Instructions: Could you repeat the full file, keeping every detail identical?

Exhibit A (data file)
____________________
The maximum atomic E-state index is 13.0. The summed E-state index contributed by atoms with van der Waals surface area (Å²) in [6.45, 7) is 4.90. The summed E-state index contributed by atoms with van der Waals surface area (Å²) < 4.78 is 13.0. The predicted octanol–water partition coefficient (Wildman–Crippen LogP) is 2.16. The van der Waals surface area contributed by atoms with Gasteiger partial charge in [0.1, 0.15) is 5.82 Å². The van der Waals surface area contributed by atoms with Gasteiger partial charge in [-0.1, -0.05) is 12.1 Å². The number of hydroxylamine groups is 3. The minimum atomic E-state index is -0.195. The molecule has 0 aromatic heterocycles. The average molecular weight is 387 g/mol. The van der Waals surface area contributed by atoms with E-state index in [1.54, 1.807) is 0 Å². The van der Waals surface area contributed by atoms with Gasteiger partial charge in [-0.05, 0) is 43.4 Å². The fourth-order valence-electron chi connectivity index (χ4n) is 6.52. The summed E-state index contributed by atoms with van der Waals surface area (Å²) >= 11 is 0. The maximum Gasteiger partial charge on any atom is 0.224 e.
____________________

The maximum atomic E-state index is 13.0. The summed E-state index contributed by atoms with van der Waals surface area (Å²) in [6.45, 7) is 4.90. The summed E-state index contributed by atoms with van der Waals surface area (Å²) < 4.78 is 13.0. The predicted octanol–water partition coefficient (Wildman–Crippen LogP) is 2.16. The van der Waals surface area contributed by atoms with Gasteiger partial charge in [0.1, 0.15) is 5.82 Å². The van der Waals surface area contributed by atoms with Gasteiger partial charge in [-0.1, -0.05) is 12.1 Å². The number of hydroxylamine groups is 3. The minimum atomic E-state index is -0.195. The molecule has 0 aromatic heterocycles. The average molecular weight is 387 g/mol. The van der Waals surface area contributed by atoms with E-state index in [1.54, 1.807) is 0 Å². The van der Waals surface area contributed by atoms with Gasteiger partial charge in [-0.05, 0) is 43.4 Å². The fourth-order valence-electron chi connectivity index (χ4n) is 6.52. The summed E-state index contributed by atoms with van der Waals surface area (Å²) >= 11 is 0. The maximum Gasteiger partial charge on any atom is 0.224 e.